The Trump administration’s unexpected review of “potential impacts” of offshore wind-energy projects could be published early this year, but it remains unclear whether publication will clear a logjam that has stalled one of the country’s first large-scale projects, and the dozen to follow.,,, Last year, when the Bureau of Ocean Energy Management announced an analysis of offshore wind projects slated for construction in U.S. waters, Vineyard Wind, the first affected by it, was caught off guard. Vineyard Wind is proposing a project off the Massachusetts coast.  >click to read< 07:31

BOEM Report Key to Offshore Wind’s Future

The forthcoming report from the federal Bureau of Ocean Energy Management (BOEM) on the cumulative environmental impacts of the Vineyard Wind project will determine the future of offshore wind development. BOEM’s decision isn’t just the remaining hurdle for the 800-megawatt project, but also the gateway for 6 gigawatts of offshore wind facilities planned between the Gulf of Maine and Virginia. >click to read< 15:48

Vineyard Wind: delayed project reveals bluster in US’s offshore wind ambitions

The recent decision by the Interior Department to hit the pause button on plans to build the first major US offshore windfarm off the Massachusetts coast means the project now hangs in the balance. Amid federal agency infighting, does the country risk squandering a vital resource of clean energy? We investigate. The waiting game: could Vineyard Wind be the new Cape Wind? >click to read< 16:09

Jones Act changes would ‘jeopardise countless US jobs’ in offshore wind

US fisheries advocacy body the Fisheries Survival Fund (FSF) has claimed proposed changes to the Jones Act – requiring that cargo, including wind turbines, shipped between US ports be transported on American-flagged vessels – could cost ‘countless of job opportunities’ to local companies in the rapidly emerging Northeast Atlantic offshore wind sector. “These proposed modifications would place foreign-owned offshore wind energy companies at a unique advantage not afforded to the thousands of US-owned maritime industries, including commercial fisheries,” said FSF counsel David Frulla.  “FSF is not submitting this letter to oppose offshore wind energy development in its entirety,, >click to read< 09:21

Offshore wind farm proposals causing concerns for fishing industry

Sen. Susan Sosnowski (D – Dist. 37, South Kingstown, New Shoreham) was pleased to hear about the changes made to two offshore wind farm proposal last week, calling the revisions “positive development.” The developers of this project, Mayflower Wind and Vineyard Winds, are hoping to place an 84-turbine array off Martha’s Vineyard and another 15 turbines in the Rhode Island Sound. According to Sosnowski, she still has some remaining concerns. Same here, Senator! Where are the cease and desist orders? >click to read< 11:04

Radar interference ‘hype,’ Furuno sees no issue with offshore wind turbines and marine radar.

Furuno, a global leader in marine radar systems, does not consider offshore wind turbines an interference threat to maritime radar navigation, according to its U.S. and European representatives. Furuno radar domes are a common sight atop Massachusetts motor yachts and commercial fishing vessels.,, Capt. Dave Aripotch, a trawler captain out of Montauk, Long Island, shared a photograph he and his wife, Bonnie Brady, head of Long Island Commercial Fishing Association, said shows a marine radar screen taken in the vicinity of the Block Island Wind Farm that allegedly depicts interference or scattering. >click to read< 12:29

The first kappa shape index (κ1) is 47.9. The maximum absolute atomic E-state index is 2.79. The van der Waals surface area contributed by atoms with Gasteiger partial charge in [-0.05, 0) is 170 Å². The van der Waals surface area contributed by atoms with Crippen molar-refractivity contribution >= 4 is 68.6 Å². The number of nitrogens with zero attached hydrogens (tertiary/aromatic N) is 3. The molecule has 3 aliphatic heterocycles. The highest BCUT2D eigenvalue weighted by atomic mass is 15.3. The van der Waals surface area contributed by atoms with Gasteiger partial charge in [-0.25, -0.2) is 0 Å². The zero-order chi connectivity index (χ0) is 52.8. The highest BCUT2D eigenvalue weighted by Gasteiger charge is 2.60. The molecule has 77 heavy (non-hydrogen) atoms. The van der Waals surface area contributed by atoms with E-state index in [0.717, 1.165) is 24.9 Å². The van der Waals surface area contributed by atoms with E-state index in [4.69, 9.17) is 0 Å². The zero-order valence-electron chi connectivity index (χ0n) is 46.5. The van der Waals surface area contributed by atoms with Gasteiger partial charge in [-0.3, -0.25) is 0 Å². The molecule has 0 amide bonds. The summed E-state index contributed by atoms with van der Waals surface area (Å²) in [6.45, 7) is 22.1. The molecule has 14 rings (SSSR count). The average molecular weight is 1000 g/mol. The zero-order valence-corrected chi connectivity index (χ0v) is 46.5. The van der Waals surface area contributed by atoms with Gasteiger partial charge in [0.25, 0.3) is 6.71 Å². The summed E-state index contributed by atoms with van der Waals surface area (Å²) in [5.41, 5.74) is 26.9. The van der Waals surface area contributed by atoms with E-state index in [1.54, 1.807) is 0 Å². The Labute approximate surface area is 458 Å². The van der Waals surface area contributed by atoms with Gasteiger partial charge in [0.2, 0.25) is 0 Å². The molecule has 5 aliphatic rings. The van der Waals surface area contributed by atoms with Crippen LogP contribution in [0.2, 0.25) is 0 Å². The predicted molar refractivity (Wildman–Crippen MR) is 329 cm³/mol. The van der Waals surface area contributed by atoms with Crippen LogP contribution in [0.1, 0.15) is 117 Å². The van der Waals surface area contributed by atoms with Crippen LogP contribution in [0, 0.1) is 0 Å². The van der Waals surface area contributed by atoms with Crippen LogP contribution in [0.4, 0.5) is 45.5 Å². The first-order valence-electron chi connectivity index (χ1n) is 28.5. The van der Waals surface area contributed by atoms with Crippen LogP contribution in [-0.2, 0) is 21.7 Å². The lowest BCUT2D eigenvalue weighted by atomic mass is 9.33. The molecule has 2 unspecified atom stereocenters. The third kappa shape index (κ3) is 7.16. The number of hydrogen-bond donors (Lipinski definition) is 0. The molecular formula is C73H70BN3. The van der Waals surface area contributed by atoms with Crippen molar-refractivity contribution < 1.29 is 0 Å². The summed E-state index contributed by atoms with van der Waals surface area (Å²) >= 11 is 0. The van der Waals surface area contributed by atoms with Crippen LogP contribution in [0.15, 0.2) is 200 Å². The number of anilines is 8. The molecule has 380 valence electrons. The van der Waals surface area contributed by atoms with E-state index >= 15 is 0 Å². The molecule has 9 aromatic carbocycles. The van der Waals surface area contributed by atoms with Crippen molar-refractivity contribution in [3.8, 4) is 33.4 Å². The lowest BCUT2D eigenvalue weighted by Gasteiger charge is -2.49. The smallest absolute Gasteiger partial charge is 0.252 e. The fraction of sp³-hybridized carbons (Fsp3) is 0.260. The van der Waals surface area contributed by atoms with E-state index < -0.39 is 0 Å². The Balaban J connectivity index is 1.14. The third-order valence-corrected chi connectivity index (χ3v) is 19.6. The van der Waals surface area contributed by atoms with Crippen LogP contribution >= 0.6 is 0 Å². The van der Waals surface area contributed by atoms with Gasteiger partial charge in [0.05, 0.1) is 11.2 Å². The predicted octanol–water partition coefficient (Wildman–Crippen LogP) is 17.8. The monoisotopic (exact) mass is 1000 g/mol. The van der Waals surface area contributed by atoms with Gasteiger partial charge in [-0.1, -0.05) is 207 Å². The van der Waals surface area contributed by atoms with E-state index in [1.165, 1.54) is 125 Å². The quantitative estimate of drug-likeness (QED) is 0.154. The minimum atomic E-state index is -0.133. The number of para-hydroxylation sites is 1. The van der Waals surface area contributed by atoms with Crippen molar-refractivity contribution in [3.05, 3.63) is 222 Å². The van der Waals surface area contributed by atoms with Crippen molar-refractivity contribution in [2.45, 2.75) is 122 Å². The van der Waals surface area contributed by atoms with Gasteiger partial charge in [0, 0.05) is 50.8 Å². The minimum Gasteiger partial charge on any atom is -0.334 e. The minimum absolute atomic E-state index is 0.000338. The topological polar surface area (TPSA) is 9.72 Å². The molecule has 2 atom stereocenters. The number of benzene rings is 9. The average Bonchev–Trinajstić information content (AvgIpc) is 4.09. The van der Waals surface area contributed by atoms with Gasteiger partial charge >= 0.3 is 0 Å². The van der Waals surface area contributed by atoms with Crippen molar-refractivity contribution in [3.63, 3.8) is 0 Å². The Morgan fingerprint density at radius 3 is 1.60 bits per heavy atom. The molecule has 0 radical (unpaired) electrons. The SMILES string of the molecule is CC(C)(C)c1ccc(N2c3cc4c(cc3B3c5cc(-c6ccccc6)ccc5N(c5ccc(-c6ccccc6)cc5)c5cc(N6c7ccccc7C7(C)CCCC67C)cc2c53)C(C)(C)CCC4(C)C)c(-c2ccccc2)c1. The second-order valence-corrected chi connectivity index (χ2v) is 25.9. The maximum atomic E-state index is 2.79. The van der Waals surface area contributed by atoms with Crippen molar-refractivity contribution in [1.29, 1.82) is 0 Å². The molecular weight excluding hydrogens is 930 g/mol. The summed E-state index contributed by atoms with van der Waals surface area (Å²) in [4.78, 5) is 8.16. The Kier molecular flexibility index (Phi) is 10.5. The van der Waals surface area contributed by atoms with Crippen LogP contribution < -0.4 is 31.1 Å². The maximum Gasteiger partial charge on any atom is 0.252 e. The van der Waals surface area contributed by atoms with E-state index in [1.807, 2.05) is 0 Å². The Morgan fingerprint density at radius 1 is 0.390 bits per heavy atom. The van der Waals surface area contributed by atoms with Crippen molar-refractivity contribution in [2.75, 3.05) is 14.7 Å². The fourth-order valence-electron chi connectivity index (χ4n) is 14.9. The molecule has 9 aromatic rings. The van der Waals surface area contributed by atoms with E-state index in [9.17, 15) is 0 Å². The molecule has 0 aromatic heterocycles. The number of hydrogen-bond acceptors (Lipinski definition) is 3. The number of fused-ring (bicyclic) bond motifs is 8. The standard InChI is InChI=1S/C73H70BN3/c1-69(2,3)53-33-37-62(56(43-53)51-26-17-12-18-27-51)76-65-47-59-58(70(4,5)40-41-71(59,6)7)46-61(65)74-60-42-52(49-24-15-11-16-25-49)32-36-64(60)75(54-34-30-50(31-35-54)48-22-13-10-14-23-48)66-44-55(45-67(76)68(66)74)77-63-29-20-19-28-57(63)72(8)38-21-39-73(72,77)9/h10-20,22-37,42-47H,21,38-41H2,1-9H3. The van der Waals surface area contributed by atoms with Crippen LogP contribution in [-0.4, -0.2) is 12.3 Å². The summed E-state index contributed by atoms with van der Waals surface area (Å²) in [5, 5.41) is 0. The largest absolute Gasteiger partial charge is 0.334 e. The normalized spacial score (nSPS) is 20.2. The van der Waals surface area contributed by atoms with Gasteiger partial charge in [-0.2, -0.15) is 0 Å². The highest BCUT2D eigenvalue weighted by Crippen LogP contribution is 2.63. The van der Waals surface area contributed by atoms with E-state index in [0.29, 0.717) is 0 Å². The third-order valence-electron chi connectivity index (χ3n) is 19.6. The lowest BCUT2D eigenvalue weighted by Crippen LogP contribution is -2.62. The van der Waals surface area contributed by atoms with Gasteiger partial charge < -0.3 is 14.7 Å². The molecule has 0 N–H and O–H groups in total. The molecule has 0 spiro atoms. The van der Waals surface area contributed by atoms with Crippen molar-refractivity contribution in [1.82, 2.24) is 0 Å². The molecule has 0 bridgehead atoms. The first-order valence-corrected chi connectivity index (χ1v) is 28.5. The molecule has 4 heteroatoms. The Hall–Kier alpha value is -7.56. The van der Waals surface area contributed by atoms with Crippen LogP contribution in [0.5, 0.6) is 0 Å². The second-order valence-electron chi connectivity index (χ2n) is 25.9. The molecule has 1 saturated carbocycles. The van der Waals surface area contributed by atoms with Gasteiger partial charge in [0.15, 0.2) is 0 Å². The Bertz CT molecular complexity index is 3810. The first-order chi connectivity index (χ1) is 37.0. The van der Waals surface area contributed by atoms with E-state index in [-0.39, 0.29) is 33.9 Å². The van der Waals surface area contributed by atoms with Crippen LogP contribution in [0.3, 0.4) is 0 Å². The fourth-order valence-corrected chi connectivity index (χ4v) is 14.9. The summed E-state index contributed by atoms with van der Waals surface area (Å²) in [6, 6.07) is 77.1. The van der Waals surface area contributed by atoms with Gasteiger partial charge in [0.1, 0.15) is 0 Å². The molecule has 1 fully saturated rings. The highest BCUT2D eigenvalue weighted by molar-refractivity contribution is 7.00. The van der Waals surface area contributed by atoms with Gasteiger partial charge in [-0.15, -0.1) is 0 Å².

Joe Gilbert: Wind turbine spacing plan inadequate for fishing safety

From the perspective of Connecticut’s commercial fishermen who provide over $53 million to our state’s economy, nearly 1,000 jobs and food on the table of countless consumers, I wanted to respond to the Nov. 19 Day article, “New England Wind Turbine Plan Proposed to Allay Concerns.,,, “This uniform layout is consistent with the requests of the region’s fisheries industry and other maritime users,”,,, It is unclear to me and other fishermen what industry requests these developers are responding to. >click to read< 11:10

This Blows! Fishing industry raps proposed wind energy grid

“The proposed layout specifies that turbines will be spaced 1 nautical mile (nm) apart, arranged in east-west rows and north-south columns, with the rows and columns continuous across all New England lease areas.” But the claim that the newly proposed layout would satisfy the requests of the fishing industry did not entirely hold up once the developers’ plan was released publicly Tuesday morning. An organization that advocates on behalf of the scallop industry said its members were not consulted,,, >click to read< 19:41

N.E. Offshore Wind Leaseholders Submit Uniform Layout Proposal to the U.S. Coast Guard

The five New England offshore wind leaseholders – Equinor, Mayflower Wind, Ørsted/Eversource, and Vineyard Wind- announced a uniform turbine layout proposal submitted to the U.S. Coast Guard with 1 nautical mile (nm) spacing between wind turbines. The companies issued the following joint statement: “In response to feedback from key stakeholders, we have proposed to adopt a uniform turbine layout across our adjacent New England lease areas. >click to read< Please >click here< for the report prepared by W.F. Baird & Associates Ltd. and an accompanying letter from the five New England offshore wind leaseholders. 07:49